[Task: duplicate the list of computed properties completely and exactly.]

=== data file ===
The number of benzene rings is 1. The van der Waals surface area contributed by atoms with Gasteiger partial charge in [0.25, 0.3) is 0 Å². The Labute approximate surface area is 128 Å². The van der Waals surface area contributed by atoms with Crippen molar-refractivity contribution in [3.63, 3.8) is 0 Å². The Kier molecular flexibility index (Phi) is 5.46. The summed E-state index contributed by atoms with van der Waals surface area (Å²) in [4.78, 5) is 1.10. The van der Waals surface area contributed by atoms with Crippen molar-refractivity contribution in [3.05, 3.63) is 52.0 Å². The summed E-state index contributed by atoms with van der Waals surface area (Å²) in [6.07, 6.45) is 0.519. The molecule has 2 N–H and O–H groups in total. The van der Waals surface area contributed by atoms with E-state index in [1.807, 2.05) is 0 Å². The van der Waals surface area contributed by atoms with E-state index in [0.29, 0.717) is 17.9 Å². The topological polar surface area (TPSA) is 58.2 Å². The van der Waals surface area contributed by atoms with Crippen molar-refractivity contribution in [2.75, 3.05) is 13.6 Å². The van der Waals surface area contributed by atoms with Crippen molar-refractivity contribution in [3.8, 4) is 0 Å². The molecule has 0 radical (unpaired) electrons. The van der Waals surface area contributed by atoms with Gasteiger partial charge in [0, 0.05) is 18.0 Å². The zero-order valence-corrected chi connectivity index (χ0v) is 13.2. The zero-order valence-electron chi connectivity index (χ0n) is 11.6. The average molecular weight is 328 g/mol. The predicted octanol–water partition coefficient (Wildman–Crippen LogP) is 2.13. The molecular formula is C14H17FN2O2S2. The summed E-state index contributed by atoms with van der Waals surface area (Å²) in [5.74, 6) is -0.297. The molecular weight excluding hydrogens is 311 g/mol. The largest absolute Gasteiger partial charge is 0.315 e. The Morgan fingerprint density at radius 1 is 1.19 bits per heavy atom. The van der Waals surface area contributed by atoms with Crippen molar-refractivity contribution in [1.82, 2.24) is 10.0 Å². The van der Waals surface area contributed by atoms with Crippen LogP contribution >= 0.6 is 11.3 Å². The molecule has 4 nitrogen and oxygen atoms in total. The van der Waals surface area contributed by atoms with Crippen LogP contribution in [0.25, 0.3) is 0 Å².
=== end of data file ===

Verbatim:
The number of benzene rings is 1. The van der Waals surface area contributed by atoms with Gasteiger partial charge in [0.25, 0.3) is 0 Å². The Labute approximate surface area is 128 Å². The van der Waals surface area contributed by atoms with Crippen molar-refractivity contribution in [3.63, 3.8) is 0 Å². The Kier molecular flexibility index (Phi) is 5.46. The summed E-state index contributed by atoms with van der Waals surface area (Å²) in [4.78, 5) is 1.10. The van der Waals surface area contributed by atoms with Crippen molar-refractivity contribution in [3.05, 3.63) is 52.0 Å². The summed E-state index contributed by atoms with van der Waals surface area (Å²) in [6.07, 6.45) is 0.519. The molecule has 2 N–H and O–H groups in total. The van der Waals surface area contributed by atoms with E-state index in [1.807, 2.05) is 0 Å². The van der Waals surface area contributed by atoms with E-state index in [0.29, 0.717) is 17.9 Å². The topological polar surface area (TPSA) is 58.2 Å². The van der Waals surface area contributed by atoms with Crippen molar-refractivity contribution in [2.75, 3.05) is 13.6 Å². The van der Waals surface area contributed by atoms with Crippen molar-refractivity contribution in [3.8, 4) is 0 Å². The molecule has 0 radical (unpaired) electrons. The van der Waals surface area contributed by atoms with Gasteiger partial charge in [0, 0.05) is 18.0 Å². The zero-order valence-corrected chi connectivity index (χ0v) is 13.2. The zero-order valence-electron chi connectivity index (χ0n) is 11.6. The average molecular weight is 328 g/mol. The predicted octanol–water partition coefficient (Wildman–Crippen LogP) is 2.13. The molecular formula is C14H17FN2O2S2. The summed E-state index contributed by atoms with van der Waals surface area (Å²) in [5.74, 6) is -0.297. The molecular weight excluding hydrogens is 311 g/mol. The largest absolute Gasteiger partial charge is 0.315 e. The Morgan fingerprint density at radius 1 is 1.19 bits per heavy atom. The van der Waals surface area contributed by atoms with Crippen molar-refractivity contribution in [1.82, 2.24) is 10.0 Å². The van der Waals surface area contributed by atoms with Crippen LogP contribution >= 0.6 is 11.3 Å². The molecule has 4 nitrogen and oxygen atoms in total. The van der Waals surface area contributed by atoms with Crippen LogP contribution in [0.25, 0.3) is 0 Å².